The cult of $cientology

The upcoming March 29 HBO premier of Going Clear puts The Church of Scientology back into the spotlight, but many people barely know anything about the mysterious church. Going Clear explains it all, but it helps to have some general understanding of Scientology. The Church of Scientology is a massive cult that scams honest people, who are just looking for the answers to life as any one of us would, out of nearly all their money.

$cientology starts as a self-help program through the use of Dianetics and E-Meter auditing. They swap out Dianetics for outrageous fees and book purchases that can total into the five figures. The idea is to climb up the $cientology bridge by raising your Operating Thetan (OT) level. At OT3, the second bait-and-switch happens, the actual story at the core of $cientology.

A galactic overlord, Xenu, sent billions of people to Earth to be banished and killed, and their immortal spirits (thetans) grab onto human hosts and cause misery and pain.

Organizations like the Sea Org involve things like signing a billion year contract and doing menial work for about 100 hours a week for little pay. The church commits multiple crimes against humanity, not limited to forced imprisonment, human trafficking, forced separation, abuse, and forced abortions.

The founder of $cientology, L. Ron Hubbard, was a mentally unstable mediocre science fiction writer. He was vehemently anti-homosexual, even to his own son, who turned up dead from car exhaust asphyxiation in either a suicide or murder.

$cientology leader David Miscavige possesses sociopathic and psychotic tendencies. For example, he sends people to “The Hole,” a double-wide trailer in which he forcibly imprisons people for even years at a time, subjecting them to a hellish experience. Miscavige’s wife’s whereabouts and status remain unknown.

Hubbard saw value in celebrities as a form of advertisement and PR, which is why he created the celebrity center. $cientology promotes highly dangerous treatment options, like a detoxification treatment that involves drinking excessive amounts of niacin while sitting in a sauna for six hours. John Travolta’s autistic son died after being taken off his seizure medicine.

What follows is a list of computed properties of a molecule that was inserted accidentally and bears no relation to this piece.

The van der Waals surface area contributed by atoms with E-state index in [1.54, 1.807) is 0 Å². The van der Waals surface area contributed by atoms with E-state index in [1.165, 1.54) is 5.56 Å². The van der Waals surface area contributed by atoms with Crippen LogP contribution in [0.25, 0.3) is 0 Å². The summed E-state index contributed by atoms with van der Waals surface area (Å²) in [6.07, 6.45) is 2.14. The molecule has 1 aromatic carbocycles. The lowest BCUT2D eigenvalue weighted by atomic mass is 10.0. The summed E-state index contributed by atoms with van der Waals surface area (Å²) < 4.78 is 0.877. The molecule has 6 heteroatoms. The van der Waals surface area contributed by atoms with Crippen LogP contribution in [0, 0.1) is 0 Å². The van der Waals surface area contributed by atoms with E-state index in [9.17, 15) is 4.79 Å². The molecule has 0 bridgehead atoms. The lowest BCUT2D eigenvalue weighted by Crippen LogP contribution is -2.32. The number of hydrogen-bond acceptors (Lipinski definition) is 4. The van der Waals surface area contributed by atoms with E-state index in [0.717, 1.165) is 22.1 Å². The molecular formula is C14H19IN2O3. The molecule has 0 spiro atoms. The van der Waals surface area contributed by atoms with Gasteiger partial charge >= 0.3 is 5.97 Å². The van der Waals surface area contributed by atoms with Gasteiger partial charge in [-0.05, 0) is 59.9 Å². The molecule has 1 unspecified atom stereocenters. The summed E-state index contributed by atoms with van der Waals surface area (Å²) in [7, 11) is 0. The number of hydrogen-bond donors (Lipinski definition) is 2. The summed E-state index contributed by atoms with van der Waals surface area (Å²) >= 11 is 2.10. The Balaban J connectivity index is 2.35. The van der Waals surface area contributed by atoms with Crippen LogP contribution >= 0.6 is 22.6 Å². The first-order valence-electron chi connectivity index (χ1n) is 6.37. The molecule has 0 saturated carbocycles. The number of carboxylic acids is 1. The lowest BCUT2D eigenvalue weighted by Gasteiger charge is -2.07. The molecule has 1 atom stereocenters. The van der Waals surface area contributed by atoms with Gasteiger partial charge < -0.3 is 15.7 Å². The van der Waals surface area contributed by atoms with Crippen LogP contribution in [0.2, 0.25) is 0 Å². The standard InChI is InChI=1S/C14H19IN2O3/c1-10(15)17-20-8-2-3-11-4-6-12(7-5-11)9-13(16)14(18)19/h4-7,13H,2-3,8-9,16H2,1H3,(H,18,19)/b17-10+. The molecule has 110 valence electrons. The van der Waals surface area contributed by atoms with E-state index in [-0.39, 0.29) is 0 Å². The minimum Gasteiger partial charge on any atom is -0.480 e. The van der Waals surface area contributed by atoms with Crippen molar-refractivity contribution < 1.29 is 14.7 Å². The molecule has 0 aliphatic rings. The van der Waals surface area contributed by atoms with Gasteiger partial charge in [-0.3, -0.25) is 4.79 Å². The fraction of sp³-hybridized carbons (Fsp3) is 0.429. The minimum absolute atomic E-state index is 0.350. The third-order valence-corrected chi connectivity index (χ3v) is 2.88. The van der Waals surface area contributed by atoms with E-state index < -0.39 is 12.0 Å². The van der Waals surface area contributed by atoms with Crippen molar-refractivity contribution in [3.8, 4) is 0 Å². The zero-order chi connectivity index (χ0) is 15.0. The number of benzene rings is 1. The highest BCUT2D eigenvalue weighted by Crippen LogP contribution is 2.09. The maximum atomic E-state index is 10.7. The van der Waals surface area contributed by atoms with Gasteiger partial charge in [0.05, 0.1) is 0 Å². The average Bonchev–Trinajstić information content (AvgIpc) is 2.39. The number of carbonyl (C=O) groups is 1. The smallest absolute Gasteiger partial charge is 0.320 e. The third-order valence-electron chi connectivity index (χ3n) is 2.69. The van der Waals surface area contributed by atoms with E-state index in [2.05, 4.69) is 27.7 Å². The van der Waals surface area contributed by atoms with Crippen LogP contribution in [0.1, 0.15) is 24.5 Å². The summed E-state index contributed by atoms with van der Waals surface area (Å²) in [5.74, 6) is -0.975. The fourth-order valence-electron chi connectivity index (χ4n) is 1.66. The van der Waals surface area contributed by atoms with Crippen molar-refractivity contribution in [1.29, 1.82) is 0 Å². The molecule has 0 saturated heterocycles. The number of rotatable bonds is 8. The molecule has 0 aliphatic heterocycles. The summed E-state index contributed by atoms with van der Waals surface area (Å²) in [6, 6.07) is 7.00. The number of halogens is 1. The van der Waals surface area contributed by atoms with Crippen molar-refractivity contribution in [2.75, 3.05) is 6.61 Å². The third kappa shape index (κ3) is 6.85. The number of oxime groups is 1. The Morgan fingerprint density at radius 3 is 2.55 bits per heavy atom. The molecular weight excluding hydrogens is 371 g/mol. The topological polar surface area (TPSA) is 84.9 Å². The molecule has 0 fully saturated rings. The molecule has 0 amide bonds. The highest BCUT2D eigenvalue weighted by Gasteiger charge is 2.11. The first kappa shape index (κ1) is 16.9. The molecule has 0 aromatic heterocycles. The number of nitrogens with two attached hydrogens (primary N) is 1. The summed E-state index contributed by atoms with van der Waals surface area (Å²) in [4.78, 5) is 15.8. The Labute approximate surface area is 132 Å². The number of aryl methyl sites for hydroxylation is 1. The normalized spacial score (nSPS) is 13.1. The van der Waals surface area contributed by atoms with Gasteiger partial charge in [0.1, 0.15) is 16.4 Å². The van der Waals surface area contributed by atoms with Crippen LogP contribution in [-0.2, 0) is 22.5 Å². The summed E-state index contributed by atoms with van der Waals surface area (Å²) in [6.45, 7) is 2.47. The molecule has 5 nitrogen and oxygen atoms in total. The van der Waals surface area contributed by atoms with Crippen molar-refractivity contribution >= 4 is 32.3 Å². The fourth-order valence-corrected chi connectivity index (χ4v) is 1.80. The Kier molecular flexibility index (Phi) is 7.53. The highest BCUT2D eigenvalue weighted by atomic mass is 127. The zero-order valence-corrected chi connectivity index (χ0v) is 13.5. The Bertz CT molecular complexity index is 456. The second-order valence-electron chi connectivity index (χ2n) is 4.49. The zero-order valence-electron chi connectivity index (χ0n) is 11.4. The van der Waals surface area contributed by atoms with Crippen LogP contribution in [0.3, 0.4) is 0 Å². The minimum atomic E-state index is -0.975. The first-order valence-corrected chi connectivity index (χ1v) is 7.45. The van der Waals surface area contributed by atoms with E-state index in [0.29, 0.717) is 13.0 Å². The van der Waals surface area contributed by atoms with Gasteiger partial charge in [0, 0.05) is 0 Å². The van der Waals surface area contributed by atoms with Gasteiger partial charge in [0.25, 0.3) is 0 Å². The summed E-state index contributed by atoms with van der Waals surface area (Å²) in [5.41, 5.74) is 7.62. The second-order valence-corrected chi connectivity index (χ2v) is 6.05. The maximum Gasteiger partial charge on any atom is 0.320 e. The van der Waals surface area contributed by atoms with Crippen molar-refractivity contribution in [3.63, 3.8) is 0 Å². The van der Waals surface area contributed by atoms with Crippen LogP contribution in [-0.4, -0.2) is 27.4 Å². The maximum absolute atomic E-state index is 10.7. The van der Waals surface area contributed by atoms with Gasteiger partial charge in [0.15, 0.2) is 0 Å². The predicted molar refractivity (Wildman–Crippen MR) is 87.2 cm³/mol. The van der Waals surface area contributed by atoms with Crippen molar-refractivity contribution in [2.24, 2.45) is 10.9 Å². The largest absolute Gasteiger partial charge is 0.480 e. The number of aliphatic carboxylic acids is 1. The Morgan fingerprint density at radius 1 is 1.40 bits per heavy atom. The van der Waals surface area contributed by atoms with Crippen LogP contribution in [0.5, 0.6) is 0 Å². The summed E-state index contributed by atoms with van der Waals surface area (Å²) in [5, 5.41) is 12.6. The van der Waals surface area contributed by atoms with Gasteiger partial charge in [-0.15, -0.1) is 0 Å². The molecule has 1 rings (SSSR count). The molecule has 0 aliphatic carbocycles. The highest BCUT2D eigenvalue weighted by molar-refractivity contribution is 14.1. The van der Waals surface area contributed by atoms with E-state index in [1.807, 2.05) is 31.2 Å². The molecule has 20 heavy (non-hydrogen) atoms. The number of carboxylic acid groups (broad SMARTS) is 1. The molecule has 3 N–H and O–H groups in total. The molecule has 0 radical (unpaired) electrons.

Most of the auditing can be used as blackmail. Those who leave could face endless and relentless harassment, extreme stalking, the blackmailing, and forced family separation. In some cases, the families will harass their own family member(s). They used to do the same to journalists but are running low on money. They claim to have millions of members but have more like 40,000 at the most, fewer than Rastafarians.

They sometimes hold people, basically against their will, until they donate. It’s not uncommon for people to hand over hundreds of thousands or possibly even a million dollars over the long run. They ask victims to borrow from loved ones or they take credit out in victims’ names. $cientology allegedly has insiders high up enough as underwriters to approve anything.

Their scam doesn’t get taxed in America. The tenants of their religion aren’t even the problem, regardless of the religion’s origin and public opinion surrounding it. The way it operates is what needs to change. It’s hard to believe that we idly stand by, crack a joke, and ignore the problem. Without government help, people can at least spread the word. The Internet’s the cult’s worst enemy.

Books and documentaries such as Going Clear bravely expose the cult’s secrets. Explore the links within this article for mind-blowing information, which especially helps set the stage for Going Clear because it uses many people from the provided links. The cult vehemently denies every single accusation, lying over and over for a billion years. Oh, and they built a museum that blames psychiatrists for the Holocaust.

All of this information only scratches the surface. Together we can rise up and restore power to those who have none because of a very evil and greedy man in David Miscavige. Isn’t that what Jesus and Moses would do?


[Youtube] [HBO] [BBC Panorama] [Village Voice] [Tony Ortega] [New York Times] [Lawrence Wright] [Mike Rinder] [Xenu] [Steven Mango]